Edward Pentin began reporting on the Pope and the Vatican with Vatican Radio before moving on to become the Rome correspondent for the National Catholic Register. He has also reported on the Holy See and the Catholic Church for a number of other publications including Newsweek, Newsmax, Zenit, The Catholic Herald, and The Holy Land Review, a Franciscan publication specializing in the Church and the Middle East. Edward is the author of “The Rigging of a Vatican Synod? An Investigation into Alleged Manipulation at the Extraordinary Synod on the Family”, published by Ignatius Press. Follow him on Twitter @edwardpentin
Pope Benedict XVI was invited Wednesday to visit Northern Ireland by the British government, and is considering the possibility.
The invitation came from Britain’s Secretary of State for Northern Ireland, Shaun Woodward, who met the Holy Father after his weekly General Audience.
“It’s very clearly something in his mind,” Woodward said, “but there are some matters that the Pope should rightly be allowed to decide on because he makes very good judgments about when the time is right.” The invitation comes three months after British Prime Minister Gordon Brown invited the Pope to visit Britain.
Woodward had come to Rome to thank the Pope and the Vatican for their support in the Northern Irish peace process. The Vatican, Woodward said, has continued to “show a strong interest in maintaining the peace process and the Pope was very supportive of all those who have worked to establish and nurture the peace.”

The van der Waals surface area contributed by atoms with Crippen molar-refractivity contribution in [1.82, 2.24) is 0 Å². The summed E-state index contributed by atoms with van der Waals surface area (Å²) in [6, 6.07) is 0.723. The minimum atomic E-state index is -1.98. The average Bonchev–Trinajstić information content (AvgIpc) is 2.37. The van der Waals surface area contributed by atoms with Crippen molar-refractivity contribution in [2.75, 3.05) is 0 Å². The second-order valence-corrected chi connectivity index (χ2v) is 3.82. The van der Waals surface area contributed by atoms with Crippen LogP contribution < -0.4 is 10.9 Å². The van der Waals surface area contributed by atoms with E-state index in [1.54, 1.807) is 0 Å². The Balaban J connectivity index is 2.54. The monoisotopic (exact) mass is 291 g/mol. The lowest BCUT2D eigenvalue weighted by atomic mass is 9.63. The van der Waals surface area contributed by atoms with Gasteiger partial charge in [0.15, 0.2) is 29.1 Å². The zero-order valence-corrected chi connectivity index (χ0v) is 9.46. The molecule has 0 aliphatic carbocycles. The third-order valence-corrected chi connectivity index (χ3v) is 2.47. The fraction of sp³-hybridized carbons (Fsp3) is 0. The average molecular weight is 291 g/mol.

He said the Pope expressed “his concern and deep sorrow” at the murders by dissident groups of two soldiers and a Catholic policeman in March. Said Woodward, “He has clearly followed events closely and was obviously moved. We discussed the particular pain for the families and he was very concerned for their welfare.”
Woodward said the March murders didn’t derail the peace process, but instead united local communities against any return to violence.
The British government minister said he believes a visit by the Pope would focus the world’s attention on a conflict which has been miraculously brought to an end, and so encourage other areas suffering from entrenched violence and war — especially the Middle East — to believe that peace is possible.
Pope John Paul II came close to visiting Northern Ireland in 1979 but was unable to cross the border from Ireland due to security concerns.